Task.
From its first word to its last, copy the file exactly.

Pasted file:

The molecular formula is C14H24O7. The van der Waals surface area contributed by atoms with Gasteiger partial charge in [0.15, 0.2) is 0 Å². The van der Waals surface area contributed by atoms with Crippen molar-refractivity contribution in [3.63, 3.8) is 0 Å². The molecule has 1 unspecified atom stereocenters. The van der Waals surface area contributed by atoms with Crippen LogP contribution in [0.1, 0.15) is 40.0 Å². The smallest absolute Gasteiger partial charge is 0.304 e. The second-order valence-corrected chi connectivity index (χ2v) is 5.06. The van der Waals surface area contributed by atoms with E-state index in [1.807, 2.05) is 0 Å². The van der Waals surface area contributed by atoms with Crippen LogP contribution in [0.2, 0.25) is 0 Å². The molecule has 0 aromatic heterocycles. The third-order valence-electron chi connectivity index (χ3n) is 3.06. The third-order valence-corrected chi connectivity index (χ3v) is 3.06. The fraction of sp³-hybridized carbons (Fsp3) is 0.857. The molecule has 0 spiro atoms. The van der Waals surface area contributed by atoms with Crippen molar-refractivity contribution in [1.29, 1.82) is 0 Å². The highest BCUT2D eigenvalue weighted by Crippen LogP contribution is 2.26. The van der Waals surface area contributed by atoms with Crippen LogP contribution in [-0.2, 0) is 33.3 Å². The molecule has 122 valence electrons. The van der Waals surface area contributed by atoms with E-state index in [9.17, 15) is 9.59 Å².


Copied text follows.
The molecular formula is C14H24O7. The van der Waals surface area contributed by atoms with Gasteiger partial charge in [0.15, 0.2) is 0 Å². The van der Waals surface area contributed by atoms with Crippen molar-refractivity contribution in [3.63, 3.8) is 0 Å². The molecule has 1 unspecified atom stereocenters. The van der Waals surface area contributed by atoms with Crippen LogP contribution in [0.1, 0.15) is 40.0 Å². The smallest absolute Gasteiger partial charge is 0.304 e. The second-order valence-corrected chi connectivity index (χ2v) is 5.06. The van der Waals surface area contributed by atoms with E-state index in [1.807, 2.05) is 0 Å². The van der Waals surface area contributed by atoms with Crippen LogP contribution in [0.2, 0.25) is 0 Å². The molecule has 0 aromatic heterocycles. The third-order valence-electron chi connectivity index (χ3n) is 3.06. The third-order valence-corrected chi connectivity index (χ3v) is 3.06. The fraction of sp³-hybridized carbons (Fsp3) is 0.857. The molecule has 0 spiro atoms. The van der Waals surface area contributed by atoms with Crippen molar-refractivity contribution in [1.29, 1.82) is 0 Å². The highest BCUT2D eigenvalue weighted by Crippen LogP contribution is 2.26. The van der Waals surface area contributed by atoms with Crippen LogP contribution in [-0.2, 0) is 33.3 Å². The molecule has 122 valence electrons. The van der Waals surface area contributed by atoms with E-state index in [9.17, 15) is 9.59 Å².